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"Fridamania Shows Little or No Signs of Abating"

04 April 2015

This is excerpted from the "Director's Letter" in this month's Detroit Institute of Arts e-newsletter, distributed Friday.

by Graham W. J. Beal


                                          Frida and Diego are getting quite a welcome in their "return" to Detroit. The response to our exhibition chronicling the 11 months they spent here while Diego created the monumental "Detroit Industry" murals at the heart of what was then the city's new cultural temple, has been enormously gratifying.

As I have commented before, it is a distinct irony that Frida seems to dominate the dialog now; her provocative assertion to a Detroit newspaper upon arriving in the city that she was the most important artist in the world now almost has the ring of truth. After a bout of acclaim from the Surrealist pantheon in her lifetime, she was rediscovered in the 1970s. Her fame only seems to have grown and what has been dubbed "Fridamania" shows little or no signs of abating.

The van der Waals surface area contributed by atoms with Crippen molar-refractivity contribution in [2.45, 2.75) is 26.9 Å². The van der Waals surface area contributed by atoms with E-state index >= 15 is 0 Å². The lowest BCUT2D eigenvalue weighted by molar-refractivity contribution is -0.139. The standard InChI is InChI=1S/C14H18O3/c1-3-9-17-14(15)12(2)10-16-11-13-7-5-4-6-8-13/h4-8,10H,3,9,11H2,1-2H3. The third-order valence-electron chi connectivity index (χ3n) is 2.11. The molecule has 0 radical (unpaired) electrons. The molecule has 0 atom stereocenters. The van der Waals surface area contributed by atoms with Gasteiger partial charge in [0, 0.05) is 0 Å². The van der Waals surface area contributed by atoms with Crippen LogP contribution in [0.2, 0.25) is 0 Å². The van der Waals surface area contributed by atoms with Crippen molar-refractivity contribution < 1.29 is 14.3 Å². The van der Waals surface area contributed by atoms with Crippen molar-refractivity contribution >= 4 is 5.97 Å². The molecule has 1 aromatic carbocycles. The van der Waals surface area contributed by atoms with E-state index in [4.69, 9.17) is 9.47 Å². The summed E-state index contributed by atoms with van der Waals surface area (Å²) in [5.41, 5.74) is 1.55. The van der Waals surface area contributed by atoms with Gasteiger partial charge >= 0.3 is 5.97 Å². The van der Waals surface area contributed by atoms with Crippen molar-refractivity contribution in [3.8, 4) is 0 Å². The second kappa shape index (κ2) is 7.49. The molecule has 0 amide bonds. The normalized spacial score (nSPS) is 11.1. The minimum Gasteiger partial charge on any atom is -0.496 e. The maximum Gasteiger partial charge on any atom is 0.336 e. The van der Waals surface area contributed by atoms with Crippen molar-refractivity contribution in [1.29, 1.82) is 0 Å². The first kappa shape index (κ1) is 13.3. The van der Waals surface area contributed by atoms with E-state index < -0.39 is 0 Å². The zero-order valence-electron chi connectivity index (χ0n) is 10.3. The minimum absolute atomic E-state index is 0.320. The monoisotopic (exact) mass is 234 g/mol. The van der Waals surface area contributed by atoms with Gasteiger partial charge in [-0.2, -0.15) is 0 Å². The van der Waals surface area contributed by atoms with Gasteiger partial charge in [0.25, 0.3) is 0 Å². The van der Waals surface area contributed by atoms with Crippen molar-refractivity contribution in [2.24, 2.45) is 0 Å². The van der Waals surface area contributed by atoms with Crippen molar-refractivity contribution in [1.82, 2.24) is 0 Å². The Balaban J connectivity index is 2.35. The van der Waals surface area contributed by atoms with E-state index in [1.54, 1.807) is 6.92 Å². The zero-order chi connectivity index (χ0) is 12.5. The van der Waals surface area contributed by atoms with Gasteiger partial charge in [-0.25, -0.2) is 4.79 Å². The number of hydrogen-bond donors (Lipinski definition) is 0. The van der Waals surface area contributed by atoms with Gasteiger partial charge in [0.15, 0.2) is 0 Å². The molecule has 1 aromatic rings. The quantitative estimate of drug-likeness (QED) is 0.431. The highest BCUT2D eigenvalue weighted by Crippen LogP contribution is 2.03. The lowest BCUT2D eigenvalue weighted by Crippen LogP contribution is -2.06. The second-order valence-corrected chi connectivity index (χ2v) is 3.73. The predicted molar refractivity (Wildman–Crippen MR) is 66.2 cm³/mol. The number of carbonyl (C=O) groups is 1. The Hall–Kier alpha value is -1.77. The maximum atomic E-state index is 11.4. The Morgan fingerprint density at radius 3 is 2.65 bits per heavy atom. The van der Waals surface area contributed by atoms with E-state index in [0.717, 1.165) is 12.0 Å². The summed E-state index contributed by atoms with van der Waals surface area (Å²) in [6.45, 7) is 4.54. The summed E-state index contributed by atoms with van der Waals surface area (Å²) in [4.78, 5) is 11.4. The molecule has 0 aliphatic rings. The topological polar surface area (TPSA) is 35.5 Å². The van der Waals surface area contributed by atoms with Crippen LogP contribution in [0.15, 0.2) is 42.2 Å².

But then, if ever there was an artist made for our Facebook age of obsessive self-examination/promotion, it is Frida Kahlo, with her endless variations on the theme of her own face.

I've never liked stressing the economic multiplier effect that blockbuster exhibitions can have on the local economy because that's not where our true value to our community lies -- he who lives by the economy, dies by the economy. But it's great to visit restaurants like La Feria and see dishes and drinks named after one or other of these two artists and to hear that businesses in the area have experienced significant increase in activity directly related to the exhibition.

Living legends as they were, the power couple of the 20th-century art world still, it seems, has the power to draw (pun intended).